The internationally acclaimed dramatic soprano Elizabeth Connell, who has died at the age of 65 of cancer, was a dedicated artist with a popular following who paced her career to perfection. Born in Port Elizabeth, South Africa, she studied in Britain at the London Opera Centre and made her debut as a mezzo-soprano at Wexford as Varvara in Kát’a Kabanová (1972).
Between 1975 and 1980 she sang regularly at English National Opera, tackling major roles such as Eboli in Don Carlos, Azucena in Il Trovatore, Donna Elvira in Don Giovanni and Judith in Duke Bluebeard’s Castle. After singing Ortrud in Lohengrin and Brangäne in Tristan und Isolde at Bayreuth (1980-82), she made the switch from mezzo to soprano in 1983, following which she took on a wide range of challenging roles including Fiordiligi in Così fan tutte, Marie in Wozzeck, Elisabeth in Tannhäuser, Leonore in Fidelio, Norma, Senta in The Flying Dutchman and Ariadne. Then, just as she might have been expected to begin to wind down, she blossomed in her 60s in immensely taxing roles such as Turandot and Elektra, her voice sounding as youthful as ever.
Benefiting from her own research into the history and technique of singing and a shrewd management of vocal resources, she continued to give audiences immense pleasure with her fresh, intelligent, often thrilling performances. At a solo recital at St John’s Smith Square, London, in November 2010, she delivered an amusing self-deprecating diva’s farewell, written for her by Betty Roe: “When a diva says she’s going/There’s no earthly way of knowing/Just how long her going’s going to protract.”
Retirement at that point was not in fact her intention: she was bidding farewell to Britain only to take up more engagements in Australia. Sadly, illness intervened the following year and she died back at her home in Richmond-on-Thames, displaying to the end her sly wit and indomitable spirit.
She first came to Britain in 1970 and studied with Otakar Kraus, rapidly making a reputation for herself in Britain and Australia. The years 1975 to 1980, when she sang a number of mezzo roles with ENO, were a golden period for both her and her many London fans. Particularly outstanding in these years were her girlish, almost flirtatious Sieglinde (Die Walküre), an intensely moving Waltraute (Götterdämmerung) and a stunning Eboli, while the youthfulness of her tone offered new insights into the roles of Amneris (Aida) and the Kostelnicka, the churchwarden’s widow (Jenufa). In the Italian Girl in Algiers she displayed impressive coloratura and an unexpected comic gift.
She also made her Covent Garden debut at this time as Viclina in I Lombardi (1976). It was during her three-year stint at Bayreuth at the start of the 1980s that she began to realise that low-lying roles such as Kundry (a part she was covering) were not suitable for her. Reinventing herself as a dramatic soprano, she graced the major international stages – including La Scala, the Metropolitan, Munich, Hamburg, Glyndebourne, Vienna and San Franciso – with a succession of roles in which she demonstrated flawless diction, a dynamic stage personality that verged on the hyperactive and above all an engaging vocal quality.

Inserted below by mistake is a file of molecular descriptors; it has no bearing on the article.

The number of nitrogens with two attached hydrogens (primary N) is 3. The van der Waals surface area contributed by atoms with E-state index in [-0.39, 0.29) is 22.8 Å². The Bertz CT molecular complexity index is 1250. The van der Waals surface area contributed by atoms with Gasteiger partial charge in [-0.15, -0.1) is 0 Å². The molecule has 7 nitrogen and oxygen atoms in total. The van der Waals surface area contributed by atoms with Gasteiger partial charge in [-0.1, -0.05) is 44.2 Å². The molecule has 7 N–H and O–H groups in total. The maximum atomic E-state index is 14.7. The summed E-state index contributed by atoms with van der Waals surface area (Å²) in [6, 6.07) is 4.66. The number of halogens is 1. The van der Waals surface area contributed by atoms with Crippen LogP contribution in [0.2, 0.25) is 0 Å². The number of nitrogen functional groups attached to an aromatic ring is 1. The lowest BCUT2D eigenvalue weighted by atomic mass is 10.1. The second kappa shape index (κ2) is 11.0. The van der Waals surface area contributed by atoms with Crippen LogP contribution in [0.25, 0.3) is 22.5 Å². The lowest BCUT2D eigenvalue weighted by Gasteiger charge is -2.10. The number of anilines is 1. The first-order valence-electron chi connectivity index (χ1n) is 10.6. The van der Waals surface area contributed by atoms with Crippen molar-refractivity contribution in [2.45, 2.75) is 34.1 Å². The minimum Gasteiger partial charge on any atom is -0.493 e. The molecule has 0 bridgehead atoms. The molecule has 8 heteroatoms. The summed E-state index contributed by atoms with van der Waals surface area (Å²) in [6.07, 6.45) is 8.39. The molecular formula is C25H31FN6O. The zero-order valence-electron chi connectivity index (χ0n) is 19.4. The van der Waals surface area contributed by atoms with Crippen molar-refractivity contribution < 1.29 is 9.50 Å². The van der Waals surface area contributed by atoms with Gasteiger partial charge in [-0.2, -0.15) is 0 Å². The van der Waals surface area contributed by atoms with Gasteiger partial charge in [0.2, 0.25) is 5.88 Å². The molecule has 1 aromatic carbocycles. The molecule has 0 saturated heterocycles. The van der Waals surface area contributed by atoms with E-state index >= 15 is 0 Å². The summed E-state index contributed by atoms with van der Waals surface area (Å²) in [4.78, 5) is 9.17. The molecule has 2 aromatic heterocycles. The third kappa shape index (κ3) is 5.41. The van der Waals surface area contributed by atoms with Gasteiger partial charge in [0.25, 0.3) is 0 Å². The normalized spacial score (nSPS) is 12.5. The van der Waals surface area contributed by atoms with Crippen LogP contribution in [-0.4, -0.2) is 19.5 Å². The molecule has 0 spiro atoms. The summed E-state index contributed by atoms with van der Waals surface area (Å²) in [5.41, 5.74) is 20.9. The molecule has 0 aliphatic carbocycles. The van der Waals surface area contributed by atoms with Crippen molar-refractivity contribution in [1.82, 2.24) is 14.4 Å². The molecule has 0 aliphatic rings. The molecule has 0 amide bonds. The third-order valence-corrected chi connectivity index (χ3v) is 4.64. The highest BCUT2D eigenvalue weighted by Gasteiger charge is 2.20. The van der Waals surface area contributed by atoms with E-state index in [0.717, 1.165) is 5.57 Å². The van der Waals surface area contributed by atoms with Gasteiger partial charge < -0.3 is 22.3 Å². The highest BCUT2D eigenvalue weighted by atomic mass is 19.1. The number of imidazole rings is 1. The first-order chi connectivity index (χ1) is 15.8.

Her recordings included Guillaume Tell under Riccardo Chailly, Mahler’s Symphony No 8 under Klaus Tennstedt, Franz Schreker’s Die Gezeichneten under Lothar Zagrosek, Schubert lieder with Graham Johnson, operatic scenes by Wagner and Strauss under Muhai Tang, and Owen Wingrave under Richard Hickox. Her 1997 recording of the role of Isolde under Eve Queler demonstrated both her burnished, jewel-like tone and a legato line made up of animated phrases alert to text. The character’s anger and sarcasm in Act I were conveyed through biting consonants and tonal colouring rather than weight of voice; the Liebestod too was characteristically infused with humanity.
Over a decade later, by which time she was 62, Connell delighted audiences yet again with her Turandot at Covent Garden (a role she had taken previously in Hamburg, Prague and with Opera Australia). Here once more her voice sounded astonishingly youthful, yet was also notable for its warmth and generosity – a welcome change from the steely tone traditionally evinced by the ice princess. The character she projected was still formidable but also touchingly vulnerable.
She is survived by her three brothers, John, Peter and Paul, and her sister, Rosemary.
• Elizabeth Connell, opera singer, born 22 October 1946; died 18 February 2012
Article source: http://www.guardian.co.uk/music/2012/feb/19/elizabeth-connell